Department of
Business Administration

Business Administration


Business administration is an innately practical discipline, and its demand as an academic major has increased over the past handful of years. Students at the Department of Business Administration systematically learn academic theories and practical knowledge that can be applied to corporations and all managerial bodies that are proving to be one of the most important sources of national competitiveness amid the changing global social environment driven by globalization and the exponential increase of information. Students also learn how to use analytical approaches to management, rational decision-making techniques, and have a balanced view of a corporation, and how to actively respond to environmental changes through creative thinking and self-improvements as professional managers and entrepreneurs. The ultimate goal at the Department of Business Administration is to develop each student’s ability to achieve his/her personal goals, and contribute to both their society and country.

Academic Objectives

  • Effective business administration hinges upon learning and applying the latest management theories and techniques. Moreover, managers and all other stakeholders of a corporation must have the cognitive framework or a set of values that are very much in line with the changing times.
  • Students at the Department of Business Administration research companies, cultivate their managerial skills, and internalize them to make sure they can make whichever corporation they choose to join in the future stronger than ever.
  • Based on the theories of business administration, students develop their ability to adapt to environmental changes.
  • To produce future managers equipped with the appropriate awareness and capacities for global markets, the Department of Business Administration offers discussions and lectures with professors from a variety of different countries, special lectures led by overseas experts, and academic groups.

Target Competencies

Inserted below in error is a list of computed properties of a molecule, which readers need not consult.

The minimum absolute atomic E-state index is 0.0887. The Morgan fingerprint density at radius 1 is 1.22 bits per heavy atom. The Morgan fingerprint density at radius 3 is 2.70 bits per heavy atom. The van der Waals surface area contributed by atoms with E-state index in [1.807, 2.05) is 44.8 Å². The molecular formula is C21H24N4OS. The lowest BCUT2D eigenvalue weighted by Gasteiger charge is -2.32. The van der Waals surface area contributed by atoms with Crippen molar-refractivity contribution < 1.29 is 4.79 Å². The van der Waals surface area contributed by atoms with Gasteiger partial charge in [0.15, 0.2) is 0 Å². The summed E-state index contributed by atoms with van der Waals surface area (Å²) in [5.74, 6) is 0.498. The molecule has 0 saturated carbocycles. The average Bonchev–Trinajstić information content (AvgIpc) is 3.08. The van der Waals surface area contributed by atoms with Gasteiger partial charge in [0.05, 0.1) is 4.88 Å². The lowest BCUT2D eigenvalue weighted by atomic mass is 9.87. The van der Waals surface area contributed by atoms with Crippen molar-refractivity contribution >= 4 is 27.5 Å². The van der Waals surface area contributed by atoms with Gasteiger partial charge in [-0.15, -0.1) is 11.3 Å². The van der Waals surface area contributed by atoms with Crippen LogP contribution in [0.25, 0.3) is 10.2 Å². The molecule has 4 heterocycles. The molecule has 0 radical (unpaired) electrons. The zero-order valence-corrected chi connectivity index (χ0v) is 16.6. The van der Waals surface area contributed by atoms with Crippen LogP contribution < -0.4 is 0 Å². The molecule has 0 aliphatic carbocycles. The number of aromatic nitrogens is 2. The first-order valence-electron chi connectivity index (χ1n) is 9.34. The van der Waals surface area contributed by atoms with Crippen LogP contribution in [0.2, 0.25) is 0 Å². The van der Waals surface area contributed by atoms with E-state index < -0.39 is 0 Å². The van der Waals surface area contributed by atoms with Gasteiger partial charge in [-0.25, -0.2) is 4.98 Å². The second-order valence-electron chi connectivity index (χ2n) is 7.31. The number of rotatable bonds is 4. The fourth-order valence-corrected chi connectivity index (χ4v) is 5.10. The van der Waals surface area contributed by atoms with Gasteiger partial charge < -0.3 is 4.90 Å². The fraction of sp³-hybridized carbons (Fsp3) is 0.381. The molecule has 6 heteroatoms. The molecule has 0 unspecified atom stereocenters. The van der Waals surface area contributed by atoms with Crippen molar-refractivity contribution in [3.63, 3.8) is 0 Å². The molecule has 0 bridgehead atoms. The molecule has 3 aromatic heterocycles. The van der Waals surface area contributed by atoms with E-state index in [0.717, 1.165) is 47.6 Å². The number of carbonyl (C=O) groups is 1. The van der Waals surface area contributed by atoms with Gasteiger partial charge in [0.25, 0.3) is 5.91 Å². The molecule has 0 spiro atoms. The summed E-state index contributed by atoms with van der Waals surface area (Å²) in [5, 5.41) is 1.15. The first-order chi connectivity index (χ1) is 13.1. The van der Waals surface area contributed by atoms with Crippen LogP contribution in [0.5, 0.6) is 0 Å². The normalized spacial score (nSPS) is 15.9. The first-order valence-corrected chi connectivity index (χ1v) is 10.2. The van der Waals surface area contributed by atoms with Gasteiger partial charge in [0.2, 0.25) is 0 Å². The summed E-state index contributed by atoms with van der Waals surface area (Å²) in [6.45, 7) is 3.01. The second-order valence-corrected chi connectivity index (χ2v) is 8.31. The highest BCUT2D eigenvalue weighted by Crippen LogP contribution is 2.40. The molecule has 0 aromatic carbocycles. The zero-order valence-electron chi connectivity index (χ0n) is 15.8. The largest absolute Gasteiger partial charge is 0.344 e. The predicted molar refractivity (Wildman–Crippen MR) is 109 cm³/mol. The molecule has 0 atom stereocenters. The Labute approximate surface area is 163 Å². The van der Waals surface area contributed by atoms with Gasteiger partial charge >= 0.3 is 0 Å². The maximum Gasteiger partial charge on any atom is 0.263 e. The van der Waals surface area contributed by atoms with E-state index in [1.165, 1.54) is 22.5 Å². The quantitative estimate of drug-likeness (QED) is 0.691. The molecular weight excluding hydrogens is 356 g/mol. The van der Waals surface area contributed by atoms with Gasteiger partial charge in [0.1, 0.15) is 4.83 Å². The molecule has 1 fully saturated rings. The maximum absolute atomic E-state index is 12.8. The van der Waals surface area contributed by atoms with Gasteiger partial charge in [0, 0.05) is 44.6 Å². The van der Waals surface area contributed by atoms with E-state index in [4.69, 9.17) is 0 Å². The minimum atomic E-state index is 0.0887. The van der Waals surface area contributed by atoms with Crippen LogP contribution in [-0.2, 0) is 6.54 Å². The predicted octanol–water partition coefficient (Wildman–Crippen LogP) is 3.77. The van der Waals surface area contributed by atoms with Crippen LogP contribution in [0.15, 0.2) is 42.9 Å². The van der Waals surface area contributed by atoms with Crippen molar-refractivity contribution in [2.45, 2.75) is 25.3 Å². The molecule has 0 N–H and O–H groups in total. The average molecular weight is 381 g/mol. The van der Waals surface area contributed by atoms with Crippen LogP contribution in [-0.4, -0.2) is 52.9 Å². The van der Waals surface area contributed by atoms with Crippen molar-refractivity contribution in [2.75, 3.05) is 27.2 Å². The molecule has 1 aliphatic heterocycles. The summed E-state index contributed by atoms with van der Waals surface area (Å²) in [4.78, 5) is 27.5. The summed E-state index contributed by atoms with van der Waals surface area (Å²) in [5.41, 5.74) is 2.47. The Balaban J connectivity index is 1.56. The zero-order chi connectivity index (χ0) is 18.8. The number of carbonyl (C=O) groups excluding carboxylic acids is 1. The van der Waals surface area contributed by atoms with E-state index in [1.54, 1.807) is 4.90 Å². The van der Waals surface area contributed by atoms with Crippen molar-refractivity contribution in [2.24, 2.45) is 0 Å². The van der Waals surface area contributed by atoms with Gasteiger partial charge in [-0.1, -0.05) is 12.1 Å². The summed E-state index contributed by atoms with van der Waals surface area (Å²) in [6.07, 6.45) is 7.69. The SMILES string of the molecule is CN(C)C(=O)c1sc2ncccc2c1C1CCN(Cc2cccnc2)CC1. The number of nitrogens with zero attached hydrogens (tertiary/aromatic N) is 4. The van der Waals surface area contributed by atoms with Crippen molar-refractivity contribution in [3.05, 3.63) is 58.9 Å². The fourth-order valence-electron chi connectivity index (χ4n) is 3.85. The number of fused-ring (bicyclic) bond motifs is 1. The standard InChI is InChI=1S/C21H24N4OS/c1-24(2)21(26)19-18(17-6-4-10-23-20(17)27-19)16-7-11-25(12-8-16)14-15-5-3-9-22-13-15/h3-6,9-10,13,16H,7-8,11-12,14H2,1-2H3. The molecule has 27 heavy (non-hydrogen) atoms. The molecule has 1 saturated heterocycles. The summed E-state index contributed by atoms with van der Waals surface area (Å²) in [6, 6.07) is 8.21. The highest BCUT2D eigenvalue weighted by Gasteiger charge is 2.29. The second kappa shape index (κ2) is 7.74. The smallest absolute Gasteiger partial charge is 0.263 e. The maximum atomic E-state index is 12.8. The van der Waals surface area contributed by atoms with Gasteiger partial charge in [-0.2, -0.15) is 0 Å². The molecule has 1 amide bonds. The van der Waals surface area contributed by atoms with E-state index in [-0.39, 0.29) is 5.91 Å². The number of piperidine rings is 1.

• 01Improved creative thinking capacities
  • 02Transition from a “teaching by rote” system to an “interactive teaching” system
  • 03Transition from theory-oriented education to case studies-based learning that offers real-life examples relevant to business administration as an academic major
  • 04Offer an in-depth approach to business administration as an academic major that can help students actively adapt to the changing times, and successfully secure employment opportunities

Learning Outcomes

  • Utilize managerial skills in planning, directing, and controlling financial activities aimed at procuring capital required by the enterprise and managing the raised capital to provide basic information necessary for financial activities and decision-making, including investment decisions, capital raising decisions, and dividend payment decisions.
  • Use creative production activities to design, operate, and control systems aimed at creating products and services that consumers want, and achieving corporate production goals.
  • Understand what consumers need, plan/develop products or services that can meet their needs, and find the best way to price, promote, and distribute products or services.
  • Secure human resources necessary to achieve the objectives of a corporation, to develop their individual capacities to the fullest, and to execute planned and organized managerial activities for effective business administration.
  • Understand changes in global markets, establish global management strategies suited for various market changes, and work effectively through active communication with global partners.

Future Career Options

  • Employment at private sector corporations in fields such as finance, service, and manufacturing, or at government ministries/agencies, public corporations, etc.
  • Employment in various industries across the world with advanced capacities tailored to global markets
  • Employment in teaching positions such as professors dedicated to academic research (upon continuation of academic learning at domestic and foreign graduate schools)